For the upcoming Spring/Summer issue of UNTIL, the theme will be Queer Island with special Guest-Editor David Geiss.
To paraphrase John Donne, No queer is an island entirely to itself; or are we? There exists a Queer Island off the shores of Alaska, another one in southern Ontario, and let’s not forget Fire Island, as well as the short-lived autonomous zone pronounced out of protest for equal rights in Australia. Keeping in mind that queer has come to represent a catch-all with the caveat that not everything can be encapsulated or acronym’d, we are looking for artists who identify as LGBTQIA2S+ to offer their explorations of the theme and its myriad interpretations from the perspective of Vancouver Island and the Gulf Islands.
While some of us grapple with a new concept of isolation, for others it is old hat — maybe even a preference, not to be misconstrued as antisocial or insular. What does it mean to be an Island queer in 2021? How does your queerness manifest in your art practice? Do you invite your audience in to experience the island space-time continuum? Or simply fly your flag on the mountaintop as a beacon for passersby? As the line between queerness and the mainstream blurs further, how do we walk a similar line between island and mainland, between one and the many, and between each other?
The Victoria Arts Council is seeking submissions of literary works (poetry, prose, essays, and non-classifiable texts), visual art, moving image, and audio / musical arts to be included in UNTIL 9: Queer Island.
Send images as attachments NOT embedded in documents to be considered for this issue of UNTIL… to be published in Spring 2021. With your submission please include:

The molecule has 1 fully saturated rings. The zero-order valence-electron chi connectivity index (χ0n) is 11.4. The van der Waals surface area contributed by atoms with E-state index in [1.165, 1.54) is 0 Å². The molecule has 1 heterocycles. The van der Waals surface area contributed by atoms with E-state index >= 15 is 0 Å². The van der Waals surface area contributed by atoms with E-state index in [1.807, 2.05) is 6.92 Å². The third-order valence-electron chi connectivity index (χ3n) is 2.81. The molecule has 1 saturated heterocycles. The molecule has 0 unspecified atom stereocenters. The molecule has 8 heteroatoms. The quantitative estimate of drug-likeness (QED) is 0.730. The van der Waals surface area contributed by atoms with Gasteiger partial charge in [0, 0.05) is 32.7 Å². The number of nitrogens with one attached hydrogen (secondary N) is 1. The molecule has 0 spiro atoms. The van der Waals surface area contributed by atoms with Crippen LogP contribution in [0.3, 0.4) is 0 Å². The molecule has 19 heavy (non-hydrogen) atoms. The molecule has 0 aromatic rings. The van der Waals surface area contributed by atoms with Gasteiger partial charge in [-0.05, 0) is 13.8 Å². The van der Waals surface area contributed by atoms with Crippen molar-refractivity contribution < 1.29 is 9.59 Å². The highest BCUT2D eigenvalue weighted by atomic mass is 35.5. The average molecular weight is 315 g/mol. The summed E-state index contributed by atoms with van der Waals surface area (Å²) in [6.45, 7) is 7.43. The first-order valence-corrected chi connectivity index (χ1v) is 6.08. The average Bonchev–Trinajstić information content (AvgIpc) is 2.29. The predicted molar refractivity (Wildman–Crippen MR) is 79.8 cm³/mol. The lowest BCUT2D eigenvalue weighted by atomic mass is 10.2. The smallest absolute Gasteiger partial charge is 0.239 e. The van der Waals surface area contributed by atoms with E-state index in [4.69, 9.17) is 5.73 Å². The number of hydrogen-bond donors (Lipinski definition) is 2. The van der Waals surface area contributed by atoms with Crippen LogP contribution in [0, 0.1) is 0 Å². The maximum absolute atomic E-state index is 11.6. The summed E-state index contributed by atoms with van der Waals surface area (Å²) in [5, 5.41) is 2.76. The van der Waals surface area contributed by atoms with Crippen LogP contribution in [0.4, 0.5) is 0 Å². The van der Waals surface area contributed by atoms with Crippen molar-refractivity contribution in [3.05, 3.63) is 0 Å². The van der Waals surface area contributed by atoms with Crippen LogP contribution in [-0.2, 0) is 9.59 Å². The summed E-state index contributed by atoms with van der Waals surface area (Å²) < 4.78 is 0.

- Bio (max 250 words)
- Artist statement as it might relate to the theme (max 500 words)
- Title, date, medium, and year of work
- Contact information
- All contributors will receive an honorarium as well as one free annual membership to the VAC.
About the Guest Editor:
David Geiss grew up in the 80s and 90s on a family farm in Treaty 4 territory, and now lives on Vancouver Island in Lekwungen territory. He holds a Screenwriting MFA from the University of Victoria and a Film & Video Production BFA from the University of Regina. His films and documentaries have been seen around the world: Queen City won the Best Documentary Award at the Canadian National Youth Film Festival in Ottawa, and his follow-up docudrama Stubblejumper appeared at several festivals including Inside Out in Toronto; both films were broadcast on OutTV. He received NFB support for the short film Basin which aired on APTN and screened at dozens of festivals including Hot Docs and WNDX. He directed the Back to the Land episode of OutTV’s Leo Award nominated documentary series OutSpoken, along with the canine adventure film Bark to the Land. David has taught screenwriting at UVic, and has programmed for the Victoria Film Festival, Short Circuit Pacific Rim Film Festival, Queer City Cinema Film Festival, and the National Student Film Festival (now the Living Skies Student Film Festival).